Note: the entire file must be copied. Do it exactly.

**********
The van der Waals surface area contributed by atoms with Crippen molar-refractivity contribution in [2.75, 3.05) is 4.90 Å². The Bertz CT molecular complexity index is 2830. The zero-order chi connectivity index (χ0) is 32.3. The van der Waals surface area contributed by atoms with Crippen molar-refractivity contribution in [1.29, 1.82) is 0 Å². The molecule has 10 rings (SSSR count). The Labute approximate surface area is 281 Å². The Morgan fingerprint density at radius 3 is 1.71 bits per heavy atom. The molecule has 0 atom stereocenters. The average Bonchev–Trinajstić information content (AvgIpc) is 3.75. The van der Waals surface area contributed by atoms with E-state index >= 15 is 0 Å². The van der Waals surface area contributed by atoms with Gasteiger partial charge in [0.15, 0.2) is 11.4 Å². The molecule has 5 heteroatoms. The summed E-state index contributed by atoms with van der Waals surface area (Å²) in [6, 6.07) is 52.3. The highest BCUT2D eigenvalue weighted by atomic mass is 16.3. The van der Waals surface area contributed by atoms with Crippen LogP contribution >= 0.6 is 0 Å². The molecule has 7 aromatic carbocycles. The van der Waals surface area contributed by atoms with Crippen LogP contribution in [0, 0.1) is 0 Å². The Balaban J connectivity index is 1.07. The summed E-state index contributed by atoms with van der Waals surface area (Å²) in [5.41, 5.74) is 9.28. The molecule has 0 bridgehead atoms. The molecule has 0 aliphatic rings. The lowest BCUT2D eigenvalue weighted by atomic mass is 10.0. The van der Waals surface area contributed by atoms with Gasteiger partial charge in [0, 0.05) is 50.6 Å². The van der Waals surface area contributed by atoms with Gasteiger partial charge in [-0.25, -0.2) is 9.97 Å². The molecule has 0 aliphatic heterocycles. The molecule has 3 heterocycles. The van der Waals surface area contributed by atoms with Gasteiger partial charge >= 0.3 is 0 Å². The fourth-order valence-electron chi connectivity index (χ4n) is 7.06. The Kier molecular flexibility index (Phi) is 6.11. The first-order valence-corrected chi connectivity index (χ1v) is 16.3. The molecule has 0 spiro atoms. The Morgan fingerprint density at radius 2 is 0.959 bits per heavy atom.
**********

The van der Waals surface area contributed by atoms with Crippen molar-refractivity contribution in [2.75, 3.05) is 4.90 Å². The Bertz CT molecular complexity index is 2830. The zero-order chi connectivity index (χ0) is 32.3. The van der Waals surface area contributed by atoms with Crippen molar-refractivity contribution in [1.29, 1.82) is 0 Å². The molecule has 10 rings (SSSR count). The Labute approximate surface area is 281 Å². The Morgan fingerprint density at radius 3 is 1.71 bits per heavy atom. The molecule has 0 atom stereocenters. The average Bonchev–Trinajstić information content (AvgIpc) is 3.75. The van der Waals surface area contributed by atoms with E-state index >= 15 is 0 Å². The van der Waals surface area contributed by atoms with Gasteiger partial charge in [0.15, 0.2) is 11.4 Å². The molecule has 5 heteroatoms. The summed E-state index contributed by atoms with van der Waals surface area (Å²) in [6, 6.07) is 52.3. The highest BCUT2D eigenvalue weighted by atomic mass is 16.3. The van der Waals surface area contributed by atoms with Crippen LogP contribution >= 0.6 is 0 Å². The molecule has 7 aromatic carbocycles. The van der Waals surface area contributed by atoms with Crippen LogP contribution in [0, 0.1) is 0 Å². The Balaban J connectivity index is 1.07. The summed E-state index contributed by atoms with van der Waals surface area (Å²) in [5.41, 5.74) is 9.28. The molecule has 0 bridgehead atoms. The molecule has 0 aliphatic rings. The lowest BCUT2D eigenvalue weighted by atomic mass is 10.0. The van der Waals surface area contributed by atoms with Gasteiger partial charge in [0, 0.05) is 50.6 Å². The van der Waals surface area contributed by atoms with Gasteiger partial charge in [-0.25, -0.2) is 9.97 Å². The molecule has 0 aliphatic heterocycles. The molecule has 3 heterocycles. The van der Waals surface area contributed by atoms with Gasteiger partial charge >= 0.3 is 0 Å². The fourth-order valence-electron chi connectivity index (χ4n) is 7.06. The Kier molecular flexibility index (Phi) is 6.11. The first-order valence-corrected chi connectivity index (χ1v) is 16.3. The molecule has 0 spiro atoms. The Morgan fingerprint density at radius 2 is 0.959 bits per heavy atom.